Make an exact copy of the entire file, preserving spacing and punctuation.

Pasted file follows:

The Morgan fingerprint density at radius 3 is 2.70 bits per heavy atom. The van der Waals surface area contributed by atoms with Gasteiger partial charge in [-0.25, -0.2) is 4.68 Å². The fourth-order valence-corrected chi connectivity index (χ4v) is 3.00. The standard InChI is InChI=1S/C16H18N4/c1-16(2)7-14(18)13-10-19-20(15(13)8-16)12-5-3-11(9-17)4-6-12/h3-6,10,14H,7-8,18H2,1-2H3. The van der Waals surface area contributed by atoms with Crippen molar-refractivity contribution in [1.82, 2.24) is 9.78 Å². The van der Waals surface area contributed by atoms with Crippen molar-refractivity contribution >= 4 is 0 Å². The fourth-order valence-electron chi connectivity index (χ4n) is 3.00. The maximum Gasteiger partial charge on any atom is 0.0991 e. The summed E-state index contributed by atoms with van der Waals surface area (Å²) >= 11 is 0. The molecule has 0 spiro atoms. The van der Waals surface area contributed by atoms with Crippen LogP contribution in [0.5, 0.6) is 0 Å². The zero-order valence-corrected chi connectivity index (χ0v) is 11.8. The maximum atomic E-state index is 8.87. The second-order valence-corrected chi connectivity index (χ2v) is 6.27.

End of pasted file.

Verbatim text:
The Morgan fingerprint density at radius 3 is 2.70 bits per heavy atom. The van der Waals surface area contributed by atoms with Gasteiger partial charge in [-0.25, -0.2) is 4.68 Å². The fourth-order valence-corrected chi connectivity index (χ4v) is 3.00. The standard InChI is InChI=1S/C16H18N4/c1-16(2)7-14(18)13-10-19-20(15(13)8-16)12-5-3-11(9-17)4-6-12/h3-6,10,14H,7-8,18H2,1-2H3. The van der Waals surface area contributed by atoms with Crippen molar-refractivity contribution in [1.82, 2.24) is 9.78 Å². The van der Waals surface area contributed by atoms with Crippen molar-refractivity contribution >= 4 is 0 Å². The fourth-order valence-electron chi connectivity index (χ4n) is 3.00. The maximum Gasteiger partial charge on any atom is 0.0991 e. The summed E-state index contributed by atoms with van der Waals surface area (Å²) >= 11 is 0. The molecule has 0 spiro atoms. The van der Waals surface area contributed by atoms with Crippen LogP contribution in [0.5, 0.6) is 0 Å². The zero-order valence-corrected chi connectivity index (χ0v) is 11.8. The maximum atomic E-state index is 8.87. The second-order valence-corrected chi connectivity index (χ2v) is 6.27.